The accepted cure for ISI is de-emphasis. The de-emphasis technique assumes that, for any series of bits having the same binary state, the first bit (known as the transition bit) must have a greater amplitude than the bits that follow it to compensate for the frequency characteristics of the transmission line and improve signal fidelity at the receiver input. By making the transition bit higher in amplitude than the subsequent bits, the signal will arrive at the receiver pins with an "open eye."

Figure 5. A data timing generator can provide de-emphasized signals by adding pairs of constituent signals in an external power combiner. Note: only one side of the differential signal is shown here.

Like any other treatment that affects signal amplitude and wave shape, an emerging serial device’s response to de-emphasis must be evaluated thoroughly during the design phase. Moreover, de-emphasis measurements are part of most compliance test regimes, including those for PCI Express II, Ethernet, XAUI and more.

The DTG has long been a solution of choice for de-emphasis evaluation. Although the DTG requires two differential channels to deliver one signal with deemphasis, and a total of eight channels for four lanes, a modern multi-output DTG can be equipped with more than enough outputs to do the job.

A typical DTG configuration might have 16 channels – sufficient for four “lanes” of a serial bus such as PCI Express. With the growing importance of multi-lane serial architectures (the PCI Express standard encompasses variants having up to 16 lanes) as a solution for maximizing data throughput, the DTG’s future in de-emphasis testing is assured.

De-emphasis testing with a DTG requires an external power combiner to mix two synchronized data streams and produce a single composite output. The test setup is shown in Figure 5 (note that only the “plus” side of the differential pair is shown in its entirety; the “minus” side mirrors this arrangement). It is important to reiterate here that the constituent data is stored within the DTG as individual binary bits that are read in each operational cycle, such that a "1" in the DTG memory becomes a single "1" in the pattern.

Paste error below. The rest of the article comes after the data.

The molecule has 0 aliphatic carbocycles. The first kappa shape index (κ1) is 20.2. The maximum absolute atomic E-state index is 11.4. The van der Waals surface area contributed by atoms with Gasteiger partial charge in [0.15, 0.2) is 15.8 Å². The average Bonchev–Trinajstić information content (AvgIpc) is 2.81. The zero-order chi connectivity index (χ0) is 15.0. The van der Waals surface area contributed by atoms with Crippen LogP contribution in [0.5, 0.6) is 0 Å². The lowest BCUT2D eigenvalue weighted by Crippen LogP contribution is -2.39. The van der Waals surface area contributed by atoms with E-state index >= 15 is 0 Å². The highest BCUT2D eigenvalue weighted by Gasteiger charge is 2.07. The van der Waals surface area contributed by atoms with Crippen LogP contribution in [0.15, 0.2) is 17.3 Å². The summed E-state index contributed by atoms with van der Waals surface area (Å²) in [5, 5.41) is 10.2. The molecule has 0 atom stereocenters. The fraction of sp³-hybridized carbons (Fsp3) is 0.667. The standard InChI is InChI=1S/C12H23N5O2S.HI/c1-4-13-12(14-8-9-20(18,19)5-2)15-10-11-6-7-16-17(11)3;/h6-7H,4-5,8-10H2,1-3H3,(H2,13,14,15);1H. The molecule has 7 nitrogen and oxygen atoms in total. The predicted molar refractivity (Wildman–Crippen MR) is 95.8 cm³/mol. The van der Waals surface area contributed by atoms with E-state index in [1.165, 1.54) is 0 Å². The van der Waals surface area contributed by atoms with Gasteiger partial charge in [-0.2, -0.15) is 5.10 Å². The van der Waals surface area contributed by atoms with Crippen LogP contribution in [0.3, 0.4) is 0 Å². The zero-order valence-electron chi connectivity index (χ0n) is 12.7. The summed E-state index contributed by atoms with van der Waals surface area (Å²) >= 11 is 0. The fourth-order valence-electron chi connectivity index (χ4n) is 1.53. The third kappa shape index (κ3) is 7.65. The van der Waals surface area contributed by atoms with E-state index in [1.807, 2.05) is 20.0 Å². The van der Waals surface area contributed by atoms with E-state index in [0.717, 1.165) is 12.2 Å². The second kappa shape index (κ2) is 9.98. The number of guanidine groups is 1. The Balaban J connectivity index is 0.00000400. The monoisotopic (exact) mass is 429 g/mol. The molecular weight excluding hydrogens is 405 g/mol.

Figure 6. The arbitrary waveform generator reconstructs sampled waveforms stored in its memory.

Another Way to Produce De-Emphasis Signals

An alternative method of producing the de-emphasis signal (and many other effects) is emerging thanks to the arrival of high-speed AWGs delivering sample rates up to 24 GS/s. These instruments are capable of delivering data rates consistent with the needs of serial standards in the second generation and beyond. The AWG method of producing the de-emphasis signal is entirely different from that of the DTG, although the resulting signal applied to the DUT is identical.

Full-featured modern AWGs are known as directsynthesis platforms. They generate a signal by reading a sequence of samples, each defining one analog voltage value, from a random-access memory. A succession of these samples reconstructs a waveform. This may be a sine wave, a ramp or triangle… or a serial data stream. The waveform samples are typically created with the help of a software editing tool or they may be imported from an oscilloscope that has acquired them from reference measurements. Most importantly, the stored signal data can be modified to introduce de-emphasis or other characteristics.

Because the stored signal can incorporate the deemphasis, there is no need to generate and externally combine two constituent data streams for each side of the differential signal. Two complementary AWG analog outputs are used to drive the differential inputs of the DUT. As Figure 6 shows, this is a simpler arrangement than that of the DTG-based configuration.

Digital marker outputs accompany the analog outputs on most high-speed AWGs, enabling the instruments to serve as the stimulus source for testing on multi-lane serial devices. These markers offer excellent timing precision as well as variable output levels. In use they perform very similarly to the digital outputs of the Data Generator.

Stress Testing Calls For Re-Shaping Signals

Stress testing provides necessary proof that a newlydesigned serial element can withstand the rigors of high-speed transmission and still deliver acceptable bit error rates. Even the best signal path can allow some noise to intrude or admit just enough crosstalk to cause jitter. The receiver must be able to reject these effects as much as possible. Signal sources play a big role in stress testing, since they provide signals intentionally laden with noise and distortion. These emulate effects ranging from jitter to overshoot.